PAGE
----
Russian experts to visit India soon to evaluate prospective partner companies
By Ajai Shukla
Business Standard, 19th Sept 15
Business Standard learns that the Khemka-owned Sun Group, which enjoys influence with leaders in Moscow, has recommended to Russian Helicopters the names of four-five Indian companies from which to select a partner for manufacturing the Kamov-226T light helicopter in India.
With the Sun Group scion, Shiv Khemka, on the board of Russian Helicopters, the Indian group regards its role as “shepherding the Russian company” through the process of establishing a production line in India, say sources close to the company.
The prospective Indian partners include public sector giant, Hindustan Aeronautics Ltd (HAL), and Anil Ambani’s Reliance Defence and Aerospace (RDA).
It is learnt that a team of Russian Helicopter officials will visit India shortly to evaluated the capacities and capabilities of the Indian corporations recommended by the Sun Group. Based on their evaluation, Moscow would finalise an Indian partner.
The Russian government hopes to sign an inter-governmental agreement (IGA) with New Delhi when Prime Minister Narendra Modi visits Russia later this year for his annual summit meeting with Russia’s president, Vladimir Putin.
An IGA would constitute a firm commitment for New Delhi and Moscow to oversee the building of the Kamov-226T in India. An IGA would also release the acquisition from the restrictive provisions of India’s defence procurement procedure (DPP).
So far, there is no written agreement to procure the Kamov-226T, only a statement by Mr Modi after Mr Putin requested him in their annual summit meeting last December to choose the Kamov-226T for India’s requirement of 197 reconnaissance and support helicopters (RSH).
In that statement on December 11, 2014, Modi said: “I am pleased that Russia has offered to fully manufacture in India one of its most advanced helicopters. It includes the possibility of exports from India. It can be used for both military and civilian use. We will follow up on this quickly.”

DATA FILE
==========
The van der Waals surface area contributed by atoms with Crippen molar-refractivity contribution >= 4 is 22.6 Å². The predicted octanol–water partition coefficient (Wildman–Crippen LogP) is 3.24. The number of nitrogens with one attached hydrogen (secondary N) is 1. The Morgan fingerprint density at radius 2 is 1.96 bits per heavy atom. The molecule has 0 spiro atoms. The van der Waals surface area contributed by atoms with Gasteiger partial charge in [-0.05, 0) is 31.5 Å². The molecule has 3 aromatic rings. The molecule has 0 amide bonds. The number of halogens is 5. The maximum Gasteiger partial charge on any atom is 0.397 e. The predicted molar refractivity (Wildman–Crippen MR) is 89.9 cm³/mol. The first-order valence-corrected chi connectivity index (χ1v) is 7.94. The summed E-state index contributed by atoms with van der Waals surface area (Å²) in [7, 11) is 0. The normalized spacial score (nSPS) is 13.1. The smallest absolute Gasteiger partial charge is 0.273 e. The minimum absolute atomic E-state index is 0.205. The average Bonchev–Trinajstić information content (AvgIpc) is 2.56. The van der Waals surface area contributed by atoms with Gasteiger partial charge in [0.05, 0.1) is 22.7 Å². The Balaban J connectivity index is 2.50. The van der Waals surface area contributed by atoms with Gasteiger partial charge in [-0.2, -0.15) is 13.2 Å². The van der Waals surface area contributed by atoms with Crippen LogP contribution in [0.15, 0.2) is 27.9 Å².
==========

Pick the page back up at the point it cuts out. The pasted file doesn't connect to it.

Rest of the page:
This effectively shut down a tender, issued by New Delhi last October, for buying 197 helicopters in the “Buy & Make (Indian)” category of the DPP. In responding to that, HAL had partnered Russian Helicopters in offering to build the Kamov-226T in India.
Separately, Russian Helicopters has a Memorandum of Understanding with Reliance Group’s RDA. Dismissing the Sun Group’s mediation, RDA sources claim Russian Helicopters has already decided to partner the Ambanis in building the Kamov-226T. They say Russian Helicopters has written to the ministry accordingly.
Defence ministry officials say no such intimation has been received from Moscow. The Sun Group and the Ambani Group have declined comment.
Top Russian officials, including Sergey Chemezov, the powerful chief of Rostec, say New Delhi will choose the Indian partner, not Moscow. “It is up to the Indian government to decide who to grant this project, who they feel is better suited for this. For us this is no different, we could work with either”, Chemezov told Business Standard at last month’s MAKS 2015 air show in Moscow.
Aerospace industry experts say the estimated one billion dollar order for co-producing 197 Kamov-226T helicopters in India is crucially important for Russian Helicopters. With falling oil prices and western economic sanctions over Ukraine stalling Russia’s rearmament plan, galvanised exports are essential for the Russian aerospace industry.
India, a traditional buyer of Soviet and Russian weaponry, has been an especially big customer of Russian Helicopters, the state-owned monopoly for helicopter design and manufacture. Since 2011, India has bought 151 Mi-17V-5 helicopters, of which the Indian Air Force (IAF) operates 139. In July, the IAF revealed it would order another 48 Mi-17V-5s for an estimated Rs 6,980 crore. These “medium lift helicopters” supply army pickets on the Himalayan border that are unconnected by road. They are also used for VVIP travel.
In addition, the navy relies heavily on Kamov-28 and Kamov-31 helicopters, which operate from warship decks on anti-submarine warfare missions and for airborne early warning and control.
In contrast, the smaller and lighter Kamov-226T will replace the IAF’s aging fleet of Chetak and Cheetah helicopters, which carry 3-5 passengers each. To enhance its high altitude performance, it has been modified with the Turbomeca Arrius 2G1 engines.
Separately, HAL is designing and manufacturing 187 “light utility helicopters”, which would serve the same purpose.